Teeth Grinding Is Most Common Dental Problem

Patricia Inácio, PhD avatar

by Patricia Inácio, PhD |

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Bruxism (teeth grinding)

Bruxism, also known as teeth grinding and jaw clenching, is the most common oral manifestation in patients with Rett syndrome, according to a small review of literature.

The study, “Oral Manifestations of Rett Syndrome—A Systematic Review,” was published in the International Journal of Environmental Research and Public Health.

Rett syndrome, a neurodevelopmental disorder that mostly affects girls, is primarily caused by mutations in the MECP2 gene, which is located on the X chromosome.

Rett symptoms vary with the stage of the disease. Initial normal development is followed by regression presenting as intellectual disability, followed by impaired communication, difficulties walking, weight loss, and skeletal deformities.

Bruxism is a common manifestation in those with Rett, along with other dental problems such as gingivitis (inflammation of the gums). However, the oral health features of Rett syndrome patients have been scarcely studied.

To address this knowledge gap, researchers in Pakistan, Italy and Kuwait conducted a systematic review of published studies that focused on the oral health of Rett patients. The team’s literature search resulted in the selection of 22 studies for analysis, all published in English since 1990.

Bruxism was the most common oral manifestation, and nine of the included studies reached this conclusion. Daytime bruxism was more frequent than the nocturnal type.

“The most fundamental oral health manifestation of Rett syndrome is bruxism, which is difficult to treat,” the researchers wrote.

Masseteric hypertrophy, a rare condition in which masseter muscles (mastication, or chewing muscles) become enlarged, was reported in one case study, and anterior open bite — when there is no overlap between the incisors in the upper and lower jaw — in two other studies. Tooth wear was described in three studies.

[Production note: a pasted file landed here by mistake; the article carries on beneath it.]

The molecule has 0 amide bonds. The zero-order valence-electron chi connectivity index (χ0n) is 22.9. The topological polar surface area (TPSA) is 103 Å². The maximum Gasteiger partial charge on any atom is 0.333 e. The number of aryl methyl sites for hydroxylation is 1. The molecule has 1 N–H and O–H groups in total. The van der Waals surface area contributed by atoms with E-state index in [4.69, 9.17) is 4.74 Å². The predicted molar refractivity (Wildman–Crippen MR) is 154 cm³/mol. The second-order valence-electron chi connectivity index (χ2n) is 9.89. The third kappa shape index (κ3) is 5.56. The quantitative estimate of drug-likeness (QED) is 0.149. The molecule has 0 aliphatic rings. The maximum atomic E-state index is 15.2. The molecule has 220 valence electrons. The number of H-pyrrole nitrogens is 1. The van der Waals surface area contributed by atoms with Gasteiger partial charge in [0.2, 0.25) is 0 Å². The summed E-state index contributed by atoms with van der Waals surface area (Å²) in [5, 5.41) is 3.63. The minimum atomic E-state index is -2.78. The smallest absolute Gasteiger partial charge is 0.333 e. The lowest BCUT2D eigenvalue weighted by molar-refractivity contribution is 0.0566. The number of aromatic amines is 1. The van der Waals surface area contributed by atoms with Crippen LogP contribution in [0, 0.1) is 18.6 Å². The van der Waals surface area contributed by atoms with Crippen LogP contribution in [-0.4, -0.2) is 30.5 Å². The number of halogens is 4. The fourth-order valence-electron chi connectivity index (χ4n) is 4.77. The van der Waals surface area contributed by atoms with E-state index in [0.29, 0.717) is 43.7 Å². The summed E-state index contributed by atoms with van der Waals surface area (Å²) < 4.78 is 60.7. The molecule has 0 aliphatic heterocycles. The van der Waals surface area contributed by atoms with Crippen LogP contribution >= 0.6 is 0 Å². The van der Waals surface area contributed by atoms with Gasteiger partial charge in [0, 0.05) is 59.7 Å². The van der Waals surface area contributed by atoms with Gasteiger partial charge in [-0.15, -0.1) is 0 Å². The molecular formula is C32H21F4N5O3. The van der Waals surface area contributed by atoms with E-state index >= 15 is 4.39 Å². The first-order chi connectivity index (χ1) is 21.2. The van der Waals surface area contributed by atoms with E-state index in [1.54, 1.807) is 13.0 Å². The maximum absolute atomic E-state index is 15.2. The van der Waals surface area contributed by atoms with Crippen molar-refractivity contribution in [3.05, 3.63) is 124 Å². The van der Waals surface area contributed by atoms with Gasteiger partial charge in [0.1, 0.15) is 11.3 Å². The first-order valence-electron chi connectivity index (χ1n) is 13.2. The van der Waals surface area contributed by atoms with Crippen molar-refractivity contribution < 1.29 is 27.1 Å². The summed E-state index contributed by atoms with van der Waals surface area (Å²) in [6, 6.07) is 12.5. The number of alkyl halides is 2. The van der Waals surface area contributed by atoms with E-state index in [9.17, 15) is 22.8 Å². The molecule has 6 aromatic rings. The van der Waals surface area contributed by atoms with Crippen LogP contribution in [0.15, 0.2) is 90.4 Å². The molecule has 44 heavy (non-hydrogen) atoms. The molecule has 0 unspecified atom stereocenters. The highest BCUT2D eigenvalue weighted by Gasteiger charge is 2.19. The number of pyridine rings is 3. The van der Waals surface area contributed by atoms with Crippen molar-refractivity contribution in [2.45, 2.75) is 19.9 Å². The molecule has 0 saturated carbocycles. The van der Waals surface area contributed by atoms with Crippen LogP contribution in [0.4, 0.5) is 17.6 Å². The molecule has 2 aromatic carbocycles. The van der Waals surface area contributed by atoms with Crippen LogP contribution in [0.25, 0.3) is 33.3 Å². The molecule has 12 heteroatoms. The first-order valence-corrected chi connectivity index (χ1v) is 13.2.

Other oral health issues included mouth breathing, tongue thrusting, digital sucking, and high arch palate (a narrow and tall roof of the mouth). Trauma of oral soft tissues was reported, including gingivitis and enlarged gingival tissues­. Most patients also presented dental caries (cavities).

Overall, these manifestations highlight the importance of good oral hygiene and the need of special care dentistry for Rett patients, the investigators said.

“Understanding the characteristic oral manifestations, digital-oral habits and oro-facial motor functional issues associated with Rett Syndrome is critical for dental practitioners, in order to properly manage dental issues of Rett patients,” the researchers wrote.

“Early diagnosis, oral health education and prompt treatment remains the key for treatment of oral complications associated with Rett syndrome,” they concluded.

Among the study’s limitations, the researchers said, are its small sample size and the relatively low number of studies, which means the results are not completely representative.